Thumbsucking Risks Outweigh Benefits

If you are worried about your child’s thumbsucking habits, call Drs. James and Samuel Owens at 918.455.7700.  If your child continues to thumb suck after the permanent teeth have come in, it can cause problems with tooth alignment and your child’s bite. It’s best to nip this habit in the bud early one to prevent orthodontic issues later. The risks of continuing to suck the thumb clearly outweigh the benefits!

Thumbsucking emerges in infancy, but the habit may start even earlier.  Many babies have been sucking already for multiple months before they even leave the womb.  By the time they have grown to age 3 or 4 when it's time to stop the habit, kids' thumbs travel a well-worn path to their mouth, a pathway so familiar that most ardent thumbsuckers aren't even aware when or if their thumb is in their mouth.

Sucking is a natural reflex and infants and young children may suck on thumbs, fingers, pacifiers and other objects. It may help them relax or make them feel safe or happy. Most children stop sucking by age 4. The frequency, duration and intensity of a habit will determine whether or not dental problems may result. Children who rest their thumbs passively in their mouths are less likely to have difficulty than those who vigorously suck their thumbs.

How Can Thumbsucking Affect My Child's Teeth?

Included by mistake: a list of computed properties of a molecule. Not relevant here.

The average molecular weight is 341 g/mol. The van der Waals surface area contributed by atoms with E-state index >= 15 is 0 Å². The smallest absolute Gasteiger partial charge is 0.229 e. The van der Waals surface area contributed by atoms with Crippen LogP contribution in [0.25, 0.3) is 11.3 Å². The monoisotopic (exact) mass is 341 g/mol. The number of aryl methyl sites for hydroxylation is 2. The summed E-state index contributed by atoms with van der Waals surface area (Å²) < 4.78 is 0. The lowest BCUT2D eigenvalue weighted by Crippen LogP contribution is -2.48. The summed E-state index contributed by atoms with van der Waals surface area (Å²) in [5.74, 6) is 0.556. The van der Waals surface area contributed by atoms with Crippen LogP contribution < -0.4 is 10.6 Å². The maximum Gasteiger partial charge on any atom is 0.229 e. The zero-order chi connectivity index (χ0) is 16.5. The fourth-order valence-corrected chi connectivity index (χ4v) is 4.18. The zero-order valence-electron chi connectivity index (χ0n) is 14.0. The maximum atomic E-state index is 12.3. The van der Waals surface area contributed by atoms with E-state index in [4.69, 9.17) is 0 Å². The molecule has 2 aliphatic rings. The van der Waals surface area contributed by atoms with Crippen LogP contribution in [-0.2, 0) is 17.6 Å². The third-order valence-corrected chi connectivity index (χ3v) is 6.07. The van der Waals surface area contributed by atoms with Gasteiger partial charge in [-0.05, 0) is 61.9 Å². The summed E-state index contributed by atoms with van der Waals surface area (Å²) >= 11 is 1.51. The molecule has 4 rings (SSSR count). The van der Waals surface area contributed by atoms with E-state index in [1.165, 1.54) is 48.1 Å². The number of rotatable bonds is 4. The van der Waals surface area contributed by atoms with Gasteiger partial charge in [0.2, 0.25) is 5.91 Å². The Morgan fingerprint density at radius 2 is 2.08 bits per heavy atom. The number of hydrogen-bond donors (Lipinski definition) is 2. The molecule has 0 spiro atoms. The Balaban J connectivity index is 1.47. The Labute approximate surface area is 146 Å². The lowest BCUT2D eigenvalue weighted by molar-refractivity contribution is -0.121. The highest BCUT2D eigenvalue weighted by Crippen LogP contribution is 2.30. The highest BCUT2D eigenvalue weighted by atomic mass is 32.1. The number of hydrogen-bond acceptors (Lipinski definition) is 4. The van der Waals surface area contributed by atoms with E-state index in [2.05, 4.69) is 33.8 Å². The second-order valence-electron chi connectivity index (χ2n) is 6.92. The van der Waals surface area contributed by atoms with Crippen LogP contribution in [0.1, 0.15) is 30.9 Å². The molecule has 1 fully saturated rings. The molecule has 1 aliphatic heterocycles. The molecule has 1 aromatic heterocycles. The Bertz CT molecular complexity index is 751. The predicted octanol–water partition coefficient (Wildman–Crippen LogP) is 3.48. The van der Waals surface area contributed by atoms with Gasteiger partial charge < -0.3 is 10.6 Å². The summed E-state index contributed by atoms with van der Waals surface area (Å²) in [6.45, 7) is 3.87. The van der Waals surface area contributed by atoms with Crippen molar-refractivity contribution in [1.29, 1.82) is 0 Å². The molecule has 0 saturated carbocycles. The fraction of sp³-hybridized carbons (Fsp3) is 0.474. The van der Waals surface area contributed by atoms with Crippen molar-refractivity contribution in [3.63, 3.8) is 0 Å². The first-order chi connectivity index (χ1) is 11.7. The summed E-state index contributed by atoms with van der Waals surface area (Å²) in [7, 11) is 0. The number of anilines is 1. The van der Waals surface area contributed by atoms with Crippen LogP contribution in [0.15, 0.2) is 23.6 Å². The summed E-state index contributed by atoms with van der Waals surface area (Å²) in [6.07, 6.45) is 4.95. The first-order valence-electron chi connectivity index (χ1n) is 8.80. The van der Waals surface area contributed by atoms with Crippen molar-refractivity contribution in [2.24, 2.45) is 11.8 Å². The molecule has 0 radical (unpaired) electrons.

After permanent teeth come in, sucking may cause problems with the proper growth of the mouth and alignment of the teeth. It can also cause changes in the roof of the mouth.

Pacifiers can affect the teeth essentially the same ways as sucking fingers and thumbs, but it is often an easier habit to break.

The intensity of the sucking is a factor that determines whether or not dental problems may result. If children rest their thumbs passively in their mouths, they are less likely to have difficulty than those who vigorously suck their thumbs. Some aggressive thumbsuckers may develop problems with their baby (primary) teeth.

When Do Children Stop Sucking Their Thumbs?

Children usually stop sucking between the ages of two and four years old, or by the time the permanent front teeth are ready to erupt. If you notice changes in your child’s primary teeth, or are concerned about your child’s thumbsucking consult your dentist.

How Can I Help My Child Stop Thumbsucking?

  • Praise your child for not sucking.

  • Children often suck their thumbs when feeling insecure or needing comfort. Focus on correcting the cause of the anxiety and provide comfort to your child.

  • For an older child, involve him or her in choosing the method of stopping.

  • Your dentist can offer encouragement to your child and explain what could happen to their teeth if they do not stop sucking.

  • Find a relatable story to read to your child about another kid who overcame thumbsucking like David Decides About Thumbsuckinga story for children with an information section for parents.  This book was inspired by a Mom who was dealing with a thumbsucking child. Reading the book motivates children to want to end thumbsucking habits, and shows them how to succeed.

  • Remind the child of their habit by bandaging the thumb or putting a sock on the hand at night.

If these tips don’t work, your dentist could prescribe a bitter medication to coat the thumb or a mouth appliance that could help.

It's generally not until they become toddlers that the downsides of thumbsucking begin to outweigh the gains.  Kids then tend to suck when they are trying to fall asleep, when they feel bored, when they are idling between activities, and to self-soothe when they are upset.  While these continue to be positive motivations, the facial appearance detriments of continuing to suck make it important that children by this age find other solutions to these natural challenges. Good luck!